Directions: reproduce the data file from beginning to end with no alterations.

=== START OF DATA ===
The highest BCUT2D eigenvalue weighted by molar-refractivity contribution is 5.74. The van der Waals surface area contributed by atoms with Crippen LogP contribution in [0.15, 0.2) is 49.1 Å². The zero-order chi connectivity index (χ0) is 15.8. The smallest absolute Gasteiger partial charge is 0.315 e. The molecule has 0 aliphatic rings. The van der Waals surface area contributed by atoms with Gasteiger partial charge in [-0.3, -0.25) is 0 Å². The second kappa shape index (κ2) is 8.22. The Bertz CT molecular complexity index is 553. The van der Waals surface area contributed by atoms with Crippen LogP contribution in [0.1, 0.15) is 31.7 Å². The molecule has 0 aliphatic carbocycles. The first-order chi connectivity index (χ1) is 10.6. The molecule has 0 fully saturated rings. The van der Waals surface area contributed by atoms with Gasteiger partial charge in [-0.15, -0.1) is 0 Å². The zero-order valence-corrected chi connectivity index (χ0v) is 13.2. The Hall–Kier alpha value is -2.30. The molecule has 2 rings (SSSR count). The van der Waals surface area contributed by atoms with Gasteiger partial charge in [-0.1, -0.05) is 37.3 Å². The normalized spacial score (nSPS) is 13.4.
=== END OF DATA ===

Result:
The highest BCUT2D eigenvalue weighted by molar-refractivity contribution is 5.74. The van der Waals surface area contributed by atoms with Crippen LogP contribution in [0.15, 0.2) is 49.1 Å². The zero-order chi connectivity index (χ0) is 15.8. The smallest absolute Gasteiger partial charge is 0.315 e. The molecule has 0 aliphatic rings. The van der Waals surface area contributed by atoms with Gasteiger partial charge in [-0.3, -0.25) is 0 Å². The second kappa shape index (κ2) is 8.22. The Bertz CT molecular complexity index is 553. The van der Waals surface area contributed by atoms with Crippen LogP contribution in [0.1, 0.15) is 31.7 Å². The molecule has 0 aliphatic carbocycles. The first-order chi connectivity index (χ1) is 10.6. The molecule has 0 fully saturated rings. The van der Waals surface area contributed by atoms with Gasteiger partial charge in [-0.15, -0.1) is 0 Å². The zero-order valence-corrected chi connectivity index (χ0v) is 13.2. The Hall–Kier alpha value is -2.30. The molecule has 2 rings (SSSR count). The van der Waals surface area contributed by atoms with Gasteiger partial charge in [-0.1, -0.05) is 37.3 Å². The normalized spacial score (nSPS) is 13.4.